* Dubai Q1 earnings jump 38 percent year on year
* The emirate's economic, property boom expected to continue
* Current valuations assume profits will surge further
* Abu Dhabi, Saudi Arabia post double-digit growth
* Qatar profits also rise, excluding Industries Qatar
By Olzhas Auyezov
DUBAI, May 8 Dubai's bourse has outpaced other
Gulf markets by a wide margin in terms of companies'
first-quarter profit growth, data show, supporting its position
as the top performer in the region.
The emirate's benchmark soared 108 percent last year and is
up 57 percent this year, making it one of the world's
top-performing stock markets over the past 17 months.
Although some analysts believe the market is overbought, its
fundamentals have improved significantly.
The combined net profit of Dubai-listed companies that
posted results by May 1 jumped 34.1 percent year on year, as
calculated by Reuters based on data compiled by Kuwait's KIPCO
Asset Management Company.
The figure does not include the earnings of Emaar Properties
because the Dubai bellwether has yet to publish its
full financial report. If Emaar's preliminary figures were
included, it would lift Dubai's profit increase to 38.3 percent.
Banks and property companies dominate Dubai's bourse and
some analysts think that structure partly explains the jump.
"Most of the stocks (in Dubai) are very cyclical, meaning
that these companies are benefiting from the macro improvement
in Dubai, which is why you have such a strong uptrend,"
Sebastien Henin, head of asset management at The National
Investor in Abu Dhabi, said.
Others say that profits in the wider economy have risen by a
similar margin, even if important sectors such as tourism and
retail are largely absent from the bourse.
"I am pretty sure business across sectors is doing very
well, especially in areas such as hospitality, retail and
transport," Amer Khan, senior executive officer at Shuaa Asset
Management, said. "It all points to a significantly improving
economy, and that is trickling down into earnings."
Dubai's economy is expected to grow by about 5 percent this
year, a similar pace to 2013. Selling prices for residential
property rose by about a third in the first three months of the
year compared with the same period in 2013.
"Whether (the current valuations) are justified will depend
on whether this growth continues," Khan said.
ABU DHABI, SAUDI IN DOUBLE DIGITS
Earnings in Abu Dhabi have risen 11.6 percent. This was
largely thanks to First Gulf Bank and telecoms operator
Etisalat, which posted profit increases of 27.2
percent and 10.9 percent respectively, accounting for 54 percent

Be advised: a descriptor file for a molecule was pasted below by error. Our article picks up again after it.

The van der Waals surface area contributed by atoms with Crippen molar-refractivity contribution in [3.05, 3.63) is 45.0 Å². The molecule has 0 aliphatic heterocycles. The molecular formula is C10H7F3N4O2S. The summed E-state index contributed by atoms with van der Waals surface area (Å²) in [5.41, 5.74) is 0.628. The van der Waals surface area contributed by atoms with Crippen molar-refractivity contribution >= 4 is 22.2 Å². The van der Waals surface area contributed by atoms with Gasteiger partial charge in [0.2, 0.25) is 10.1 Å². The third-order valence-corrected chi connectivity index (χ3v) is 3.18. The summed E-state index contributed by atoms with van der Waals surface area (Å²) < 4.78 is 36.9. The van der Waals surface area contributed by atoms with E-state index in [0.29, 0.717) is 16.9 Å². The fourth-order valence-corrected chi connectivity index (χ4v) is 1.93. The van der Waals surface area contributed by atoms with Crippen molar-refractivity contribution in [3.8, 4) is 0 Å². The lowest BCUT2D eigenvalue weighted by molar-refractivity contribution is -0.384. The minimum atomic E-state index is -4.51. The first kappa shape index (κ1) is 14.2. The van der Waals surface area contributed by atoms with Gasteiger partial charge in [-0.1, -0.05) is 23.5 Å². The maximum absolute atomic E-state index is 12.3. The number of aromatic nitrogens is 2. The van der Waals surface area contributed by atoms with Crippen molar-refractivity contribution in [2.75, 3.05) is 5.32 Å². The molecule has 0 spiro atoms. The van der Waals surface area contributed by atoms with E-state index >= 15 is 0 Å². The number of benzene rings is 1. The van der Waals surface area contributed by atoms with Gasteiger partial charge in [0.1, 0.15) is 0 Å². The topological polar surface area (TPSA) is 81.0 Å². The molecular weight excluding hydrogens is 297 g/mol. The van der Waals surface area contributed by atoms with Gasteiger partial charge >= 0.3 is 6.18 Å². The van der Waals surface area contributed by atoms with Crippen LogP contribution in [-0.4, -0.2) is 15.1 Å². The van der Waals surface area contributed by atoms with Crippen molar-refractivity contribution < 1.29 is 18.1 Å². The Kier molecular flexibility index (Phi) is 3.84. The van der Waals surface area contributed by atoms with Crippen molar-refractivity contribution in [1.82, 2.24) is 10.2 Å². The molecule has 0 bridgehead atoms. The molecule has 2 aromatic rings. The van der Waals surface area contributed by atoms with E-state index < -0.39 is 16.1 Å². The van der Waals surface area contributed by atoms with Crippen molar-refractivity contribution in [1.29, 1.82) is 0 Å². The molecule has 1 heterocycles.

of Abu Dhabi companies' combined quarterly profits.
In Saudi Arabia, total reported profit from listed companies
rose 10.9 percent. Excluding Saudi Basic Industries,
which accounted for a quarter of total earnings and which
suffered a 1.8 percent profit fall, combined profits rose 15.8
Overall, Saudi petrochemical companies achieved a 15.8
percent profit rise, led by Rabigh Refining and Petrochemical Co
swinging to a 413 million riyal ($110 million) profit
after a loss of 658 million riyals.
Saudi banks, meanwhile, achieved a profit increase of only
1.8 percent. Al Rajhi Bank, the kingdom's largest
listed lender, reported a 17 percent slump in profit for the
quarter while most of its rivals posted double-digit growth.
Qatar's bourse has officially reported that the combined
first-quarter net profit of all but two companies amounted to
11.1 billion riyals, up 8.6 percent year on year.
With the exclusion of Industries Qatar, which
accounted for 14 percent of the total and whose profit shrank by
more than a third, Qatar's growth rate would rise to 24 percent.
"These are all good numbers. It underpins the advance in
share prices that we have seen in the past six months," Shuaa
Asset Management's Khan said, referring to the figures for Abu
Dhabi, Qatar and Saudi Arabia.
The three bourses' benchmarks have trailed Dubai in terms of
gains since the start of 2013, but are ahead of other regional
Other Gulf markets were firmly in single digits. Total
reported profits in Kuwait rose 5.5 percent, according to
Thomson Reuters data, while Bahrain's companies posted a 6.6
increase, data compiled by KIPCO showed.
The available data on earnings in Egypt and Oman was not
sufficient for meaningful comparisons.
($1 = 3.7505 Saudi Riyals)
(Editing by Matt Smith and David Goodman)